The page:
Preventing dating violence

Dorothy Espelage, PhD Professor of Childhood Development, shares ways that a parent can help a child from being a victim or perpetrator of dating violence
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Preventing dating violence

There are many ways that a parent can help a child from being a victim or perpetrator of dating violence. First and foremost, it is very important to think about talking to your children about relationships across the life span. Just because they start dating, doesn't mean you shouldn't have a conversation about the very important components of healthy relationships; meaning, trust, communication, consistency, and respect. It's also important to have a conversation with your kids about their changing in behaviors. If they start dating and they are texting quite a bit, they might be having an argument with a dating partner; call that to their attention. If you notice that your child is starting to change the way they interact as they start dating, you might see that they disengage from some of their friends. You might find that they stop going to the mall or are held up in their room or spending excessive time with their dating partner. It is also important that, as they start to date earlier and earlier ages, it actually prevents them from growing academically and socially in other areas. It's not just having a conversation when they start dating, but actually having a conversation about the best time to start dating.

Dorothy Espelage, PhD Professor of Childhood Development, shares ways that a parent can help a child from being a victim or perpetrator of dating violence


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Dorothy Espelage

Professor of Child Development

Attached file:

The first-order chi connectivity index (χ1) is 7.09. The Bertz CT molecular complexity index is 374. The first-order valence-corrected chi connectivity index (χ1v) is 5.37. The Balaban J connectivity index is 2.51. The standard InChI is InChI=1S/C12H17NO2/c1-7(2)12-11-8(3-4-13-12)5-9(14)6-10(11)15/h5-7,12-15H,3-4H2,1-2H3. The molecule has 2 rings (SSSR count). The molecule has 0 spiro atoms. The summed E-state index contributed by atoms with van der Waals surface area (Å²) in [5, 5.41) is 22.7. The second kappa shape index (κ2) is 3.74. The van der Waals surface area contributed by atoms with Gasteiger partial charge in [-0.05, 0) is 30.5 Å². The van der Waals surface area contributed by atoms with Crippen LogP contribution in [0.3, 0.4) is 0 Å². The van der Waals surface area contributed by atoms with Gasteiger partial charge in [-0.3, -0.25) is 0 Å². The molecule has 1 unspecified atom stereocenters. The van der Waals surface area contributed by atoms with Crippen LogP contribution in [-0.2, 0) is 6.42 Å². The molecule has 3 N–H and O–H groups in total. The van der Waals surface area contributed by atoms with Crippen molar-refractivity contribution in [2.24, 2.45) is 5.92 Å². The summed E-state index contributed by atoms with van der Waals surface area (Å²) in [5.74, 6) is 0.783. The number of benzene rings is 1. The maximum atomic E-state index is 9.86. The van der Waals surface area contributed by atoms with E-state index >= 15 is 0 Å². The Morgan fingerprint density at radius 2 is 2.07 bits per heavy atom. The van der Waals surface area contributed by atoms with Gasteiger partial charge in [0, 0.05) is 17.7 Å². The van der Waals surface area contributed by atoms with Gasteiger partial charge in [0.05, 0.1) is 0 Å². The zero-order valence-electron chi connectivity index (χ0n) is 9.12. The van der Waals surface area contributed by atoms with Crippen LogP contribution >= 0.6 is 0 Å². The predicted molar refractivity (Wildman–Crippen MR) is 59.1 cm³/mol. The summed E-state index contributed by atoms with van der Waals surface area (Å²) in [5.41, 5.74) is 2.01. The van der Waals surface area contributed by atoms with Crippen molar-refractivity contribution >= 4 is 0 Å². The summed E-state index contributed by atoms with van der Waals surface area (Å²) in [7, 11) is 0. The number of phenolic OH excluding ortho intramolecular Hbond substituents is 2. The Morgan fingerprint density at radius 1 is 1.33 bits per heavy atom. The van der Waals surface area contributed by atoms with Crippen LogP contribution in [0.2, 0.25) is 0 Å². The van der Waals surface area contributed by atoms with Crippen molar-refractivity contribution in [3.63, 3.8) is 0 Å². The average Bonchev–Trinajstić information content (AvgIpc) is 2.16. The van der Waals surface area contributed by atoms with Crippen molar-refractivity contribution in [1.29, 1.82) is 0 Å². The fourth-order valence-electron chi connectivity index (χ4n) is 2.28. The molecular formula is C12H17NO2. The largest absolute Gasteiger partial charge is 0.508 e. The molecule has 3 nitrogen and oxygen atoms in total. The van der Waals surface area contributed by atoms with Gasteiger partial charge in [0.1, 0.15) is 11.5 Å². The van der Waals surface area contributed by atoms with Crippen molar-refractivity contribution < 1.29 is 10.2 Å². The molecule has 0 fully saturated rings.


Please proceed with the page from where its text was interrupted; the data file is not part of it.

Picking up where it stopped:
Dorothy L. Espelage, PhD, is a Professor of Child Development in the Department of Educational Psychology at the University of Illinois, Urbana-Champaign.  She is a University Scholar and has fellow status in Division 17 (Counseling Psychology) of the American Psychological Association.  She earned her Ph.D. in Counseling Psychology from Indiana University in 1997. She has conducted research on bullying, homophobic teasing, sexual harassment, and dating violence for the last 18 years. As a result, she presents regularly at regional, national, and international conferences and is author on over 90 professional publications.  She is co-editor of four published books including Bullying in North American Schools: A Social-Ecological Perspective on Prevention and Intervention and International Handbook of Bullying published by Routledge. She is Associate Editor of the Journal of Counseling Psychology. She has presented thousands of workshops and in-service training seminars for teachers, administrators, counselors, and social workers across the U.S.  Her research focuses on translating empirical findings into prevention and intervention programming.  She is currently funded by the CDC for a randomized clinical trial of a bullying prevention program in 36 middle schools. She authored a 2011 White House Brief on bullying among LGBTQ youth and attended the White House Conference in 2011. She is also funded by National Science Foundation to develop better methods to assess bullying among adolescents and CDC and NIJ are funding a longitudinal study of predictors of bullying and dating violence among adolescents. Dr. Espelage has appeared on many television news and talk shows, including The Today Show; CNN; CBS Evening News; The Oprah Winfrey Show, Anderson, Anderson 360 and has been quoted in the national print press, including Time Magazine, USA Today, People, Boston Globe, and the Wall Street Journal. Her dedicated team of undergraduate and graduate students are committed to the dissemination of the research through various mechanisms.

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